The government continued robust efforts to prevent human trafficking. In November 2018, the Minister of Justice issued a ministerial decree on the formation of the Permanent National Committee for the Implementation of the National Strategy for the Prevention of Trafficking that was approved and funded by the Council of Ministers during the previous reporting year. The Committee did not officially convene during the reporting period; nonetheless, relevant government entities commenced implementation of several action items in the national anti-trafficking strategy. Key ministries, in collaboration with an international organization, financially supported and conducted numerous public awareness campaigns at shopping malls and the international airport to raise awareness of trafficking and warned against using illegal domestic labor recruitment companies. Various officials also took part in anti-trafficking awareness messaging on local television, radio, and social media platforms. It continued to disseminate pamphlets to educate migrant workers on their rights, which were published in multiple languages and disseminated in airports, embassies, and labor-recruitment agencies.
The domestic labor law (Law 68/15) guaranteed domestic workers one day off per week, a maximum 12-hour workday, minimum wages paid per month, paid annual leave, and access to file formal grievances at the MOI, among other protections. The 2016 by-laws regulated implementation of this law. Amendments to the 2010 labor law, passed in 2016, increased penalties for non-payment of wages, made mandatory documentation of all paid wages, and required prison time and fines for employers and government officials who failed to adhere to provisions of this law. During the reporting period, the government transferred the DLD from the MOI to PAM, based upon recommendations that having the DLD under the MOI deterred workers from seeking assistance. In adherence to the domestic labor law, the DLD received 433 complaints directly from domestic workers during the year, 1,835 from employers, and 60 from recruitment offices and companies. Of these, it referred 448 cases to the labor courts, collected 14,440 Kuwaiti dinar ($47,650) in unpaid wages for domestic workers, and referred 40 of these domestic workers to the government-run shelter during the reporting period. In addition, PAM shut down 72 companies and suspended 1,510 companies for being in violation of Kuwaiti labor laws. Authorities continued to apply the amended provisions of the domestic labor law by building a monetary reserve to adjudicate cases of labor law violations to pay unpaid wages and cover the costs of repatriation. For issuance or renewal of a license for a domestic labor recruitment firm, it enforced the rule that single offices must submit financial deposits of 40,000 Kuwaiti dinar ($132,010) with a two-year validity and larger companies to present a letter of guarantee worth 100,000 Kuwaiti dinar ($330,030).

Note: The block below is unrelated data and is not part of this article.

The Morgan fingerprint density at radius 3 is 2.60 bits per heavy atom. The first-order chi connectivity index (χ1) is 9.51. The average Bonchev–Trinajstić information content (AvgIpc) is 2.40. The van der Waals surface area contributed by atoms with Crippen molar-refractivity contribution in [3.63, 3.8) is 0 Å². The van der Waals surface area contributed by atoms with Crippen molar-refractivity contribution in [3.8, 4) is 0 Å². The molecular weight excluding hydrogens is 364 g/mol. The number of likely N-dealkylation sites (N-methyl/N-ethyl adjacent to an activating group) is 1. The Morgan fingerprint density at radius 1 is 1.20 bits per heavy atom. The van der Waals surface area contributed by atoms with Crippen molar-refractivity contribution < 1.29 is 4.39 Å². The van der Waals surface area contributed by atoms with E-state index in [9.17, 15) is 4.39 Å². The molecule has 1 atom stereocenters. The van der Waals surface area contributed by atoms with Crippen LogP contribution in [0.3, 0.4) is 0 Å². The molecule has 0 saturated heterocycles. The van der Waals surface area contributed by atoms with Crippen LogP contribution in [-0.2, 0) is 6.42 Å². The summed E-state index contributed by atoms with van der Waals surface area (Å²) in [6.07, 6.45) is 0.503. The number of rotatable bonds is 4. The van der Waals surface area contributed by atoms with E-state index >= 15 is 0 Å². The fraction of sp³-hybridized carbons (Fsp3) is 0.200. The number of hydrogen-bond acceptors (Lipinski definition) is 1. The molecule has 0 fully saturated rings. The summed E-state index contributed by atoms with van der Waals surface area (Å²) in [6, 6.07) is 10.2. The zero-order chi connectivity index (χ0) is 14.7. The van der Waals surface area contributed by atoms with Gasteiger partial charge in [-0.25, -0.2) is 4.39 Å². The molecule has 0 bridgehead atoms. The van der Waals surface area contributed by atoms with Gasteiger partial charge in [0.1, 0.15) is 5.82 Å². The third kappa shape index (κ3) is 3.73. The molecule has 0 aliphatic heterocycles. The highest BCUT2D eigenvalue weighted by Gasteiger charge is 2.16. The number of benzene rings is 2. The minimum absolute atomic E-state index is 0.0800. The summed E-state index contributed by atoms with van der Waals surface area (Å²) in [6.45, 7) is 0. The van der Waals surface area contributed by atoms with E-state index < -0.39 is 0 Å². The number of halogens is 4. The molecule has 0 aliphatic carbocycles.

The DLD continued to investigate domestic worker recruitment agencies and inspect residences to ensure compliance with the 2015 domestic labor law. In addition, it initiated investigations based on grievances filed by domestic workers, employers, and embassies of labor-sending countries. The government arbitrated such grievances and did not report referring any for criminal investigation or prosecution. During the reporting period, DLD officials received 1,328 work-related complaints, amicably resolved 579 in extrajudicial proceedings, referred 333 to labor courts for further investigation, and the others remained pending. The DLD also conducted 404 inspections of domestic worker recruitment firms and consequently permanently shut down 30 and suspended 11 such agencies for three to six months for violation of the domestic labor law, compared to 82 closures the previous year; officials did not refer any of these for criminal investigation or prosecution. Separately, the PAM received 16,626 official grievances from foreign laborers, the most common of which included pay discrepancies, denied requests to transfer employers, and disputes regarding overtime pay issuances. Authorities reported resolving 90 percent of the employment transfer grievances in favor of the employees, to include transference of employer or receipt of unpaid wages; it referred the remaining 5,805 unresolved cases via arbitration to the labor courts. At the close of the reporting period, the outcomes of these cases were unknown, and the government did not report referring any of these cases for criminal investigation or prosecution under the anti-trafficking law. In 2018, PAM investigated 248 companies engaged in fraudulent visa practices and referred all of them to the PPO or the MOI’s trafficking-specific investigative unit.
In February 2019, media reported the government’s centralized recruitment company—named Al Durra—recruited nearly 900 male and female domestic workers since its launch in late 2017. In adherence to the domestic labor law, Al Durra worked to reduce recruitment costs, curb illegal recruitment fees, provide greater oversight of recruiting practices, hire male domestic workers, and secure labor agreements for female employees. According to press reports, new workers from Sri Lanka, India, the Philippines, and Burkina Faso arrived to Kuwait via Al Durra, and 150 additional contracts remained in process at the conclusion of the reporting period. In May 2018, Kuwaiti officials signed an agreement with the Philippine government to regulate the recruitment and employment of Filipino domestic workers in Kuwait to better safeguard their legal protections. Based on this treaty, which entered into forced in January 2019, the Philippine government lifted its February 2018-imposed travel ban on sending Filipino workers to Kuwait. Similarly, in October 2018, Kuwait and India signed an MOU on broader protections for domestic workers, and ratified it in January 2019. This resulted in the end of India’s 2014 ban on sending Indian female domestic workers to Kuwait. The agreement with India guaranteed registration of the employee-sponsor contact information with the Indian Embassy, an established monthly minimum wage for Indian laborers, and all employers would use the government’s centralized recruitment company with Indian government-authorized recruitment agencies. In April 2018, the Commerce Ministry revoked the licenses of 116 domestic labor recruitment agencies for contravening Kuwaiti labor laws and exploiting an unspecified number of domestic workers during the course of their employment. This ministry also capped at 990 Kuwaiti dinar ($3,270) the ceiling for mandatory recruitment fees employers pay to agencies to recruit domestic employees; in actuality, a portion of these fees were transferred to the domestic employees. During the reporting period, authorities employed the services of the Mobile Labor Disputes Office to help workers in remote areas of the country file complaints against employers for labor law violations. The mobile unit was run by an emergency team of investigators, inspectors, translators, lawyers, and lay volunteers. Officials also advertised to migrant laborers online services that allowed workers and employers to dock and track workplace issues electronically, receive alerts if an employer filed an absconding charge, notify the respective source country embassy, and challenge legal settlements incurred. Both the DLD and the MOI’s anti-trafficking department operated hotlines to assist vulnerable migrant workers, to include potential trafficking victims, but neither entity reported how many trafficking-specific calls they received during the reporting period. The government made efforts to reduce the demand for commercial sex. The government provided annual anti-trafficking training for its diplomatic personnel.